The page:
function distance(x1, y1, x2, y2) {
    return Math.abs(x1 - x2) + Math.abs(y1 - y2);
  }

The distance() function calculates this distance by taking the absolute value of difference between the x-coordinates and the absolute value of the difference between the y-coordinates, and adding them. If this value is 1, the clicked tile can be moved into the open square. If this value is anything other than 1, the tile should not be moved.

To move the tile, we simply copy the tile coordinates for that board square into the empty square. Then copy the tile coordinates for the removed tile into the clicked tile.

  function slideTile(toLoc, fromLoc) {
    if (!solved) {
      boardParts[toLoc.x][toLoc.y].x = boardParts[fromLoc.x][fromLoc.y].x;
      boardParts[toLoc.x][toLoc.y].y = boardParts[fromLoc.x][fromLoc.y].y;
      boardParts[fromLoc.x][fromLoc.y].x = tileCount - 1;
      boardParts[fromLoc.x][fromLoc.y].y = tileCount - 1;
      toLoc.x = fromLoc.x;
      toLoc.y = fromLoc.y;
      checkSolved();
    }
  }

Once the tile is moved, we need to check whether the puzzle is solved. We’ll scan the tiles to see if they are all in the correct board squares.

  function checkSolved() {
    var flag = true;
    for (var i = 0; i < tileCount; ++i) {
      for (var j = 0; j < tileCount; ++j) {
        if (boardParts[i][j].x != i || boardParts[i][j].y != j) {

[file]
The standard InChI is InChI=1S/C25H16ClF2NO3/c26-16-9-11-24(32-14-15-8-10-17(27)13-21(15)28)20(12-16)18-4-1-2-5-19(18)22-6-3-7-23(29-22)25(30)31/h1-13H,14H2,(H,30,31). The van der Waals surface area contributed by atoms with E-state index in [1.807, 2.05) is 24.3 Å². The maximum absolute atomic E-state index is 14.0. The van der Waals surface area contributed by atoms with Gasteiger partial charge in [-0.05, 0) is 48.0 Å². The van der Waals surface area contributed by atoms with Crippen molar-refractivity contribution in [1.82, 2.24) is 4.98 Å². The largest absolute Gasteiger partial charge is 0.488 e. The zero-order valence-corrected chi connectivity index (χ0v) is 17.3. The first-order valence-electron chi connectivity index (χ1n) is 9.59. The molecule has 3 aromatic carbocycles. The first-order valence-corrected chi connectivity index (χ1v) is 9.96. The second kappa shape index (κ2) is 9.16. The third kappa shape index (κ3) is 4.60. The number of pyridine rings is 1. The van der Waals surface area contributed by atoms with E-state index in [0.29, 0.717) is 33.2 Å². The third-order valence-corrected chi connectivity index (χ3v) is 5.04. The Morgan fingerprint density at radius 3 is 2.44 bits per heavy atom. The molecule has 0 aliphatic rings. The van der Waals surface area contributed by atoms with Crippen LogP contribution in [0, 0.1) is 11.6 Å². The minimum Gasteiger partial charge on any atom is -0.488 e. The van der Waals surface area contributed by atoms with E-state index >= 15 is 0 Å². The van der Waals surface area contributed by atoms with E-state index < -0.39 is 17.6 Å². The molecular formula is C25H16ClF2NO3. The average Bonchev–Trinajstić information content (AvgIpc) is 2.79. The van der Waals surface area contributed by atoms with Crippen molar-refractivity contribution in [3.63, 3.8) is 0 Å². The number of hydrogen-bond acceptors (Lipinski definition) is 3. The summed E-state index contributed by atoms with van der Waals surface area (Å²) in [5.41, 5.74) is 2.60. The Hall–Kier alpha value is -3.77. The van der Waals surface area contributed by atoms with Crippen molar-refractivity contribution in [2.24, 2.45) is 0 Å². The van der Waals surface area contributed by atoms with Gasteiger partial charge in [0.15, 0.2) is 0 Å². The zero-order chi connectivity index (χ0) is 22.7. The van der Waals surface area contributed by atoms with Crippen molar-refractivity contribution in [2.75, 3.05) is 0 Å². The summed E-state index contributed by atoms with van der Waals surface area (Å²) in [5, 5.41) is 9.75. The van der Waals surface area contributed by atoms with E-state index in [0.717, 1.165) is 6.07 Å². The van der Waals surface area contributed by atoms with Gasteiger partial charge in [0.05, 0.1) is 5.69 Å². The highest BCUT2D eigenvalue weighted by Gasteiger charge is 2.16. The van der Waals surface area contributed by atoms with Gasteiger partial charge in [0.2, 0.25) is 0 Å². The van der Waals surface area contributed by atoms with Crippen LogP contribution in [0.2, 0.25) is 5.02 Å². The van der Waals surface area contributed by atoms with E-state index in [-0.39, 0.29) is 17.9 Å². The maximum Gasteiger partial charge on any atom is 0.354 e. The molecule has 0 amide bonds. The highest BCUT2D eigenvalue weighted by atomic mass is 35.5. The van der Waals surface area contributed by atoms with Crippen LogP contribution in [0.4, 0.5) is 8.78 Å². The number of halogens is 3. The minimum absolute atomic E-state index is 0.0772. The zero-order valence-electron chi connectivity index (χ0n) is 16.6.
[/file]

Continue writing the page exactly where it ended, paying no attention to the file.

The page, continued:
flag = false;
        }
      }
    }
    solved = flag;
  }

If any tiles are out of place, the function returns false. Otherwise it defaults to true.

Finally, redraw the board with the clicked tile in its new position.

  function drawTiles() {
    context.clearRect ( 0 , 0 , boardSize , boardSize );
    for (var i = 0; i < tileCount; ++i) {
      for (var j = 0; j < tileCount; ++j) {
        var x = boardParts[i][j].x;
        var y = boardParts[i][j].y;
        if(i != emptyLoc.x || j != emptyLoc.y || solved == true) {
          context.drawImage(img, x * tileSize, y * tileSize, tileSize, tileSize,
              i * tileSize, j * tileSize, tileSize, tileSize);
        }
      }
    }
  }

When drawing the puzzle tiles, this function prevents filling the board square that matches the coordinates of emptyLoc until the solved flag has been set. Incidentally, because the board re-initializes whenever the range slider is moved, the user can try another difficulty level after solving the puzzle without refreshing the page.

That’s all there is to it! The canvas element, along with a little JavaScript and a little math, brings powerful native image manipulation to HTML5.

You’ll find a live demo of the sliding puzzle at http://html5.brucealderman.info/sliding.html.

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  • http://www.notengoidea.com.ve Hugo

    Excellent!!!!! congratulations!!!

  • http://joezimjs.com Joe Zim

    That looks like lots of fun. Maybe I’ll mention this article on my JavaScript blog or Twitter and spread it around.

  • http://www.aidforpets.org Rescue Animals

    Great! good job

  • http://www.webinnovaters.com web hosting

    veery nice ….

  • http://www.ijacobs.com Ornette

    Canvas is a great idea, but for artists and designers that don’t (still) get javaScript, a WYSIWYG program which would rival Flash would be a great idea. Especially if you could import from Illustrator. Is anyone thinking along these lines?

  • pete

    It is good to know the structure, but I don’t think I am going to use it.

  • http://sperling.com tedd

    Nice write-up, but your example doesn’t work for me (Safari 5.1.2/Mac OS X 10.7.2)

    Cheers,

    tedd

  • http://none Joe

    Nice code. How can you make the puzzle pieces be placed randomly? I tried changing your code but I was not able to get it to work. Thanks.